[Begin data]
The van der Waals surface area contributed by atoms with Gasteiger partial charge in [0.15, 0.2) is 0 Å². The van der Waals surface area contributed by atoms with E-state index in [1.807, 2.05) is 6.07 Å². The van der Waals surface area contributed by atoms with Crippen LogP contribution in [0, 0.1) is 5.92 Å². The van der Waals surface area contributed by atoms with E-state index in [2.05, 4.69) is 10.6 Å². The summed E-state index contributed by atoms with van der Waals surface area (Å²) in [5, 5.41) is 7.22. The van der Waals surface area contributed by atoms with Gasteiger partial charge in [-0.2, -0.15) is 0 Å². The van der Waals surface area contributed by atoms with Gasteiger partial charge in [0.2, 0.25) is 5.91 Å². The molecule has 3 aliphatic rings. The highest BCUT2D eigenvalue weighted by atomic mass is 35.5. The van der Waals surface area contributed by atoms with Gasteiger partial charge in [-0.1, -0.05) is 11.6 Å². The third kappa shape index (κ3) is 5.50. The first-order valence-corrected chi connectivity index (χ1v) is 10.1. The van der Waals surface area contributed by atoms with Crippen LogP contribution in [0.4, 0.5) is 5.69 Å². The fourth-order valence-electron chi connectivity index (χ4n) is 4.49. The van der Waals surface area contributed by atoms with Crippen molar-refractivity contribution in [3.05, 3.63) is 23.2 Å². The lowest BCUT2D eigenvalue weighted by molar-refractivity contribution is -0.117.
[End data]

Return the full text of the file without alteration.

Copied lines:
The van der Waals surface area contributed by atoms with Gasteiger partial charge in [0.15, 0.2) is 0 Å². The van der Waals surface area contributed by atoms with E-state index in [1.807, 2.05) is 6.07 Å². The van der Waals surface area contributed by atoms with Crippen LogP contribution in [0, 0.1) is 5.92 Å². The van der Waals surface area contributed by atoms with E-state index in [2.05, 4.69) is 10.6 Å². The summed E-state index contributed by atoms with van der Waals surface area (Å²) in [5, 5.41) is 7.22. The van der Waals surface area contributed by atoms with Gasteiger partial charge in [-0.2, -0.15) is 0 Å². The van der Waals surface area contributed by atoms with Gasteiger partial charge in [0.2, 0.25) is 5.91 Å². The molecule has 3 aliphatic rings. The highest BCUT2D eigenvalue weighted by atomic mass is 35.5. The van der Waals surface area contributed by atoms with Gasteiger partial charge in [-0.1, -0.05) is 11.6 Å². The third kappa shape index (κ3) is 5.50. The first-order valence-corrected chi connectivity index (χ1v) is 10.1. The van der Waals surface area contributed by atoms with Crippen LogP contribution in [0.4, 0.5) is 5.69 Å². The fourth-order valence-electron chi connectivity index (χ4n) is 4.49. The van der Waals surface area contributed by atoms with Crippen molar-refractivity contribution in [3.05, 3.63) is 23.2 Å². The lowest BCUT2D eigenvalue weighted by molar-refractivity contribution is -0.117.